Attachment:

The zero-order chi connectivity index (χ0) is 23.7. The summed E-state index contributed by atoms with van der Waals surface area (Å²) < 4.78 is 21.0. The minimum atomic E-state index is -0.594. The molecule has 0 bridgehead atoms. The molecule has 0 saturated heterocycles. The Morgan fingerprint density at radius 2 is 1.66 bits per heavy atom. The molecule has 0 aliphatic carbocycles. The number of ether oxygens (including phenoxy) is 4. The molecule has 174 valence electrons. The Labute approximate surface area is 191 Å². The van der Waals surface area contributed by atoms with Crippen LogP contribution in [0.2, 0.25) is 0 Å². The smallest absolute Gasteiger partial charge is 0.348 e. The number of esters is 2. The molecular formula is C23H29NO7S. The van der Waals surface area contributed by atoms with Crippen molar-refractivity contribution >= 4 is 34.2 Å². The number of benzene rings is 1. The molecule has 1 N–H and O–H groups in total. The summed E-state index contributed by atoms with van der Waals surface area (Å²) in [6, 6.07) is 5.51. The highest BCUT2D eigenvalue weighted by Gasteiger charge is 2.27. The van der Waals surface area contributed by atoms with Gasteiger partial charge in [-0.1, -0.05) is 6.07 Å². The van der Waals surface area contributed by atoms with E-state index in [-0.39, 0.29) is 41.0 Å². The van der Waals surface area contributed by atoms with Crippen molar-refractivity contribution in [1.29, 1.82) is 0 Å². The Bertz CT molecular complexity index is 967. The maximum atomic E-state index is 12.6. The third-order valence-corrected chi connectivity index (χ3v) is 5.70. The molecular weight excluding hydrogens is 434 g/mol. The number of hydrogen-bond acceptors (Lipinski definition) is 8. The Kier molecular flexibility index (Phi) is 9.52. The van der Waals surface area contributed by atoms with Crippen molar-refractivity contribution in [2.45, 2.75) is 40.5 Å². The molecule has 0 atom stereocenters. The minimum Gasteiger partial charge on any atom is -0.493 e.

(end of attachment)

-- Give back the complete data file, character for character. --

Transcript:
The zero-order chi connectivity index (χ0) is 23.7. The summed E-state index contributed by atoms with van der Waals surface area (Å²) < 4.78 is 21.0. The minimum atomic E-state index is -0.594. The molecule has 0 bridgehead atoms. The molecule has 0 saturated heterocycles. The Morgan fingerprint density at radius 2 is 1.66 bits per heavy atom. The molecule has 0 aliphatic carbocycles. The number of ether oxygens (including phenoxy) is 4. The molecule has 174 valence electrons. The Labute approximate surface area is 191 Å². The van der Waals surface area contributed by atoms with Crippen LogP contribution in [0.2, 0.25) is 0 Å². The smallest absolute Gasteiger partial charge is 0.348 e. The number of esters is 2. The molecular formula is C23H29NO7S. The van der Waals surface area contributed by atoms with Crippen molar-refractivity contribution >= 4 is 34.2 Å². The number of benzene rings is 1. The molecule has 1 N–H and O–H groups in total. The summed E-state index contributed by atoms with van der Waals surface area (Å²) in [6, 6.07) is 5.51. The highest BCUT2D eigenvalue weighted by Gasteiger charge is 2.27. The van der Waals surface area contributed by atoms with Gasteiger partial charge in [-0.1, -0.05) is 6.07 Å². The van der Waals surface area contributed by atoms with E-state index in [-0.39, 0.29) is 41.0 Å². The van der Waals surface area contributed by atoms with Crippen molar-refractivity contribution in [1.29, 1.82) is 0 Å². The Bertz CT molecular complexity index is 967. The maximum atomic E-state index is 12.6. The third-order valence-corrected chi connectivity index (χ3v) is 5.70. The molecular weight excluding hydrogens is 434 g/mol. The number of hydrogen-bond acceptors (Lipinski definition) is 8. The Kier molecular flexibility index (Phi) is 9.52. The van der Waals surface area contributed by atoms with Crippen molar-refractivity contribution in [2.45, 2.75) is 40.5 Å². The molecule has 0 atom stereocenters. The minimum Gasteiger partial charge on any atom is -0.493 e.